An anomalous pairing

 

ISO Classical Series

Program No. 12

Hilbert Circle Theatre

Feb. 21-23

The Indianapolis Symphony Orchestra’s 12th classical program featured Beethoven’s Fourth Piano Concerto followed by Tchaikovsky’s Sixth Symphony. It made for a most interesting coupling: the finest of Beethoven’s concertos for any solo instrument against Tchaikovsky’s symphonic masterpiece — a program to anticipate with high expectations. Chinese pianist Yuja Wang, 21, the Beethoven soloist, was nothing short of spectacular. With our music director Mario Venzago returning to the podium, the Tchaikovsky was not.

Up to last weekend, Venzago had never, in his life, publicly performed any of the Tchaikovsky symphonies — surely an anomaly among conductors of his stature and experience. What failed to work this time was his taking the soft, lyric passages slowly and the loud, climactic ones too fast, by comparison. The first movement’s development, which explodes like a firecracker, started racing away from the symphony’s well-known signature theme, which Venzago had slowed to a near stop.

In the third movement, the famous scherzo/march, he started with a nimble but appropriate pace. But at the full-orchestra return of the march, Venzago began accelerating the tempo all the way to its jubilantly martial conclusion, an interesting approach that might have worked if his players could have kept up with him. But the faster he went, the more ragged they played. Still, he got the expected third movement applause, a reaction completely concomitant with the “Pathétique” over its playing history. Venzago even took a short bow.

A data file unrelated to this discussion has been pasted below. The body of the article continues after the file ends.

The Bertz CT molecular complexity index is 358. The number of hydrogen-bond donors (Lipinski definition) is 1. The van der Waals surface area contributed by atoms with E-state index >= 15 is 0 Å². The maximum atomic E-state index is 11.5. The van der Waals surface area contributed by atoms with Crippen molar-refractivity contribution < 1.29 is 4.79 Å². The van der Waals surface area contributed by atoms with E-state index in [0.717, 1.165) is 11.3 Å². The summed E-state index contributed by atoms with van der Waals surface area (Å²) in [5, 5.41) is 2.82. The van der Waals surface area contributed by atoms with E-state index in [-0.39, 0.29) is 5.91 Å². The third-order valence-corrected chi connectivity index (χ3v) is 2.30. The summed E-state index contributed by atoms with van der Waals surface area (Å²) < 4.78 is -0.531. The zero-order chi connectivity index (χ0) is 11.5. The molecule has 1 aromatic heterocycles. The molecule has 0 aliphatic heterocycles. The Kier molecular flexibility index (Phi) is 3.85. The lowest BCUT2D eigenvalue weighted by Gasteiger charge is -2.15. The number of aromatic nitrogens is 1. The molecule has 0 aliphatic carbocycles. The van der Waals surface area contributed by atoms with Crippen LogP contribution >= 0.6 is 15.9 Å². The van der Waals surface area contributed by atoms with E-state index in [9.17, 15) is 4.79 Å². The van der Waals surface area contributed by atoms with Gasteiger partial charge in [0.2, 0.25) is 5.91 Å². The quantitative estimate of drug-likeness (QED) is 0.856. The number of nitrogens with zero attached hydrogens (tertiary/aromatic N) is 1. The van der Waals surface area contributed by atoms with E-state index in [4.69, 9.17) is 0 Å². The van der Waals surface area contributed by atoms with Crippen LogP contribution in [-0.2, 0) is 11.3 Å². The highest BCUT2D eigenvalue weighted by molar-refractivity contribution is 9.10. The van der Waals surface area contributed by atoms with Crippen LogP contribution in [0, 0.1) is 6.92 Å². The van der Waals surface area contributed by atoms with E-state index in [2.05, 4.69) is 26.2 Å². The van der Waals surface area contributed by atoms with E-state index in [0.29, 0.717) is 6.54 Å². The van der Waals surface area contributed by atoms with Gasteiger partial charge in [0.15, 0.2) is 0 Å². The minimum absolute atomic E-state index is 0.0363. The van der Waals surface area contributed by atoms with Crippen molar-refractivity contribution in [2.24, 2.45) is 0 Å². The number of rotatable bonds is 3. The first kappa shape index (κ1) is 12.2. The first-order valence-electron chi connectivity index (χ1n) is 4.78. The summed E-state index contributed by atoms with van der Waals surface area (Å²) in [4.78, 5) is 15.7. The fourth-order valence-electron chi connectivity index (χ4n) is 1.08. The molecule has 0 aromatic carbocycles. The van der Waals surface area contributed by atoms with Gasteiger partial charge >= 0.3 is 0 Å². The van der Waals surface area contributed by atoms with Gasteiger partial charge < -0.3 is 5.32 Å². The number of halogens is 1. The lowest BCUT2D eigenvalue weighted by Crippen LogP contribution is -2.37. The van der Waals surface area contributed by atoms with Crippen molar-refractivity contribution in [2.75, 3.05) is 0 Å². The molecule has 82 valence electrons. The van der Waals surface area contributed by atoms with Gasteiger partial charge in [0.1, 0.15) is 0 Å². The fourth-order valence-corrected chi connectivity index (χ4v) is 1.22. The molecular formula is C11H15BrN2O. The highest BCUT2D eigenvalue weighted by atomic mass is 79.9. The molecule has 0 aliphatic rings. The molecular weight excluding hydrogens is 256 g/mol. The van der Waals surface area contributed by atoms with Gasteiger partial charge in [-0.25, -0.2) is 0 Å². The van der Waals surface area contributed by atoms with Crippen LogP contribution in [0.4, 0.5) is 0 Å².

Having panned the fast, loud passages, I must say that Venzago’s soft ones were mostly beautiful, exquisite and haunting, nowhere more so than in the Adagio lamentoso finale, the first symphony to end in despairing silence — the bass strings sawing their way into nothingness while principal bassist Ju Fang Liu plucked hers. Someone regrettably started the applause prematurely while Venzago was still “in the moment,” having not dropped his arm. That put the final stamp on a “Pathétique” that has seen better performances.

What a contrast with Beethoven’s Piano Concerto No. 4 in G, Op. 58! Yuja Wang represents yet another Asian pianist with both extraordinary technique and seemingly innate musicality, both of which made Op. 58 sing with a lyric glow while fully revealing pianistic pyrotechnics that go beyond Mozart. Wang’s dynamic clarity at all levels was awesome. My only caveat was that she tended to punch the principal line with too much intensity; yet all her softer passages cascaded like pearls. Venzago deserves credit for balancing his forces to allow them, and Wang, to be heard equally. The young pianist then solo encored with Mozart’s Rondo “Alla Turca” from his Piano Sonata in A, K. 331, in a dazzlingly difficult arrangement by 35-year-old Russian pianist Arkady Volodos.

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